Boris Johnson has held talks with rebels in the UK’s ruling Conservative Party in an attempt to win their backing for his controversial law rewriting part of the Brexit deal he struck with the European Union last year.
The prime minister is facing a revolt from Tories dismayed at his plan to break international law by unilaterally re-writing parts of the Brexit Withdrawal Agreement he signed with the EU.
Johnson and other senior government figures held talks with one leading rebel in the party — Bob Neill —, but officials are still braced for an ugly fight over the proposals next week, people familiar with the matter said.
Justice Secretary Robert Buckland said on Wednesday he has been involved in some of the conversations with Neill and that with “shared understanding” a compromise can be reached. “There are lots of discussions going on with all parts of the Conservative Party,” Buckland told Sky News. “With a big majority this government will be able to get this legislation through,” he later told the BBC.
The prime minister’s Internal Market Bill passed its first parliamentary hurdle, but Neill and a dozen other Conservatives are trying to amend it to require the government to seek approval from MPs before exercising the most controversial powers the law will give it.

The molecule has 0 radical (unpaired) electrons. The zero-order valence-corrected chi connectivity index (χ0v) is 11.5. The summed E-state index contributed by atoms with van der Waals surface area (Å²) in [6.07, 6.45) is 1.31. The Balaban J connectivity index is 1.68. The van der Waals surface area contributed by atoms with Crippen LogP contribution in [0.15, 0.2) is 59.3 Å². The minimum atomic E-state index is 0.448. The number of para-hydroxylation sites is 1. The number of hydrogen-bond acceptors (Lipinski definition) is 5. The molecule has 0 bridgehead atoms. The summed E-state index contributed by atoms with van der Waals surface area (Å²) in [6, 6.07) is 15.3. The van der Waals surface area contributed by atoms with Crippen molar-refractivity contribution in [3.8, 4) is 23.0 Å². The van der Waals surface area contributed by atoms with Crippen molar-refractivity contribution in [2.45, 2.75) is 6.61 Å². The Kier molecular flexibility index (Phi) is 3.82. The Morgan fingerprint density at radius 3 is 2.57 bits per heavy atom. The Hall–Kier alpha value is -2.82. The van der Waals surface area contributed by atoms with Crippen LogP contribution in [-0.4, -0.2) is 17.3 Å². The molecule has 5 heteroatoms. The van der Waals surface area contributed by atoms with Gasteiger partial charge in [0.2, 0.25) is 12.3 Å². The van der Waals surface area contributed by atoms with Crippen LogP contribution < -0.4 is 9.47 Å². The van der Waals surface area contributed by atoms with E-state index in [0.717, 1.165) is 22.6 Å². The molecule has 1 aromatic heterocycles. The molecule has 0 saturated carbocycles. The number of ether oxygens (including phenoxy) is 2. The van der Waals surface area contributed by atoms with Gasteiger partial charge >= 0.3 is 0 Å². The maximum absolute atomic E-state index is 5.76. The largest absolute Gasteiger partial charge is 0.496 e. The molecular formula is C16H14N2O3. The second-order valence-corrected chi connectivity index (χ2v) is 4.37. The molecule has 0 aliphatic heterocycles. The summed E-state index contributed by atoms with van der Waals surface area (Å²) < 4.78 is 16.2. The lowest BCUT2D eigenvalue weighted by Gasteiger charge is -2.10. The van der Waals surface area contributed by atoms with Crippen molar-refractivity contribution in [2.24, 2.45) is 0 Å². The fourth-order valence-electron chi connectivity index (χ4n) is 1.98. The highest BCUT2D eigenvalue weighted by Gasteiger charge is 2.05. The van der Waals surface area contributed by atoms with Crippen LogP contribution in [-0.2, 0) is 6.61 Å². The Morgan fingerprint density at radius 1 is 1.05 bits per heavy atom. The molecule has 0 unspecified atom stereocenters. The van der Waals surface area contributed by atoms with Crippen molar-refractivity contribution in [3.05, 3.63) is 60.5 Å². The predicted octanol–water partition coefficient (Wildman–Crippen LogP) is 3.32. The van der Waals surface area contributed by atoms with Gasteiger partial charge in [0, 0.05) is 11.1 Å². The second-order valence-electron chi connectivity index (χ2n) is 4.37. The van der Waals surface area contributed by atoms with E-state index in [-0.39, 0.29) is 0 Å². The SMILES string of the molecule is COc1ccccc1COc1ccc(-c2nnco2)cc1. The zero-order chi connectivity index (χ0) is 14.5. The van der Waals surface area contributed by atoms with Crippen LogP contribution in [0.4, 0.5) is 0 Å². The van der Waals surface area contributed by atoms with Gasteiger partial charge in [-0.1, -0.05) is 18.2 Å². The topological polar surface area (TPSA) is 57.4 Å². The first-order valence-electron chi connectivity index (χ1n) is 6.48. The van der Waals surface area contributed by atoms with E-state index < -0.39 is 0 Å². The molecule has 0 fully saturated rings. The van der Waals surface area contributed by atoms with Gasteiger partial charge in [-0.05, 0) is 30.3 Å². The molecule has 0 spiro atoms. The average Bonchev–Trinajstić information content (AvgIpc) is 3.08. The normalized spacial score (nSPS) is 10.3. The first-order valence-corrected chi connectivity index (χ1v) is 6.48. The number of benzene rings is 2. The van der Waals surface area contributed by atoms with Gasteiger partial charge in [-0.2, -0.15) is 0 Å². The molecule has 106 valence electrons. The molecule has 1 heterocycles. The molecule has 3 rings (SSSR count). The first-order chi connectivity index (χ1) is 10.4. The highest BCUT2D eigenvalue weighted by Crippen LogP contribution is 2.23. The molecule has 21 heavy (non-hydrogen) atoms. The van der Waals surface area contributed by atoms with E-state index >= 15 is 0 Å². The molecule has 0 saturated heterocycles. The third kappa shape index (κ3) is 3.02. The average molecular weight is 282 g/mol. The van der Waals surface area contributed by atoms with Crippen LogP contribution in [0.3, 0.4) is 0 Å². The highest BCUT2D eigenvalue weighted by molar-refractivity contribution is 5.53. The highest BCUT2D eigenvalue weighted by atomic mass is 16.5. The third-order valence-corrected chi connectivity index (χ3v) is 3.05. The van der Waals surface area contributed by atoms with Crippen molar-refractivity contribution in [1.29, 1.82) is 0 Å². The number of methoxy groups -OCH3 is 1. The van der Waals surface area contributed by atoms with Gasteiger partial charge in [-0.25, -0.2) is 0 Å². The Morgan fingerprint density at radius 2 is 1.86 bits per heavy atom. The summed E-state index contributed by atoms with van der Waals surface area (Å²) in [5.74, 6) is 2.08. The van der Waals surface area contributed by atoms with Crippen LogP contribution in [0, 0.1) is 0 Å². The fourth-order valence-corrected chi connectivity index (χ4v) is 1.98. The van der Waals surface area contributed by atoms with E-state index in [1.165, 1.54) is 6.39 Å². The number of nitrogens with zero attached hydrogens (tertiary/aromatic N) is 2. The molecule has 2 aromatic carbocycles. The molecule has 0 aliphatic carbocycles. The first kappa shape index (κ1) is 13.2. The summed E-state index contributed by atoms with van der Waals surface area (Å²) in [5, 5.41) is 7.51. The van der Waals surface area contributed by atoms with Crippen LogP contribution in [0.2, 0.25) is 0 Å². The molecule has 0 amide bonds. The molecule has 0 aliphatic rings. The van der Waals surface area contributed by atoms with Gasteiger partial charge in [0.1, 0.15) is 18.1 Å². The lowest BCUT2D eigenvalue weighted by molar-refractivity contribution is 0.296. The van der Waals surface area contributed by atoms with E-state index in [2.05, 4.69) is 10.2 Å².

No deal has been done with the rebels yet, according to a person familiar with the situation, but Neill said he wanted to give ministers the chance to address his concerns. A Downing Street official said the government was engaging with MPs in the normal way.
Johnson’s plan to rip up parts of the Withdrawal Agreement threatens to blow apart the delicate negotiations over a future trade deal between the bloc and the UK. The talks are already stuck, with just over three months left to reach a solution, and the EU has threatened legal action if Johnson doesn’t back down. Failure to reach an accord by the year-end would leave the UK facing disruption to trade with its nearest neighbour and chaos at its ports.
The row erupted after Northern Ireland Secretary Brandon Lewis told MPs last week that the Internal Market Bill would break international law in “a limited and specific way.”
The government said the legislation aims to prevent the EU erecting trade barriers between mainland Britain and Northern Ireland if no agreement can be reached on future arrangements for the region.
But Lewis’s comments provoked a wave of anger. All five of Johnson’s living predecessors as prime minister have publicly expressed their concern at the damage his plan is doing
to the UK’s international reputation as a reliable partner that respects the rule of law. One government adviser resigned.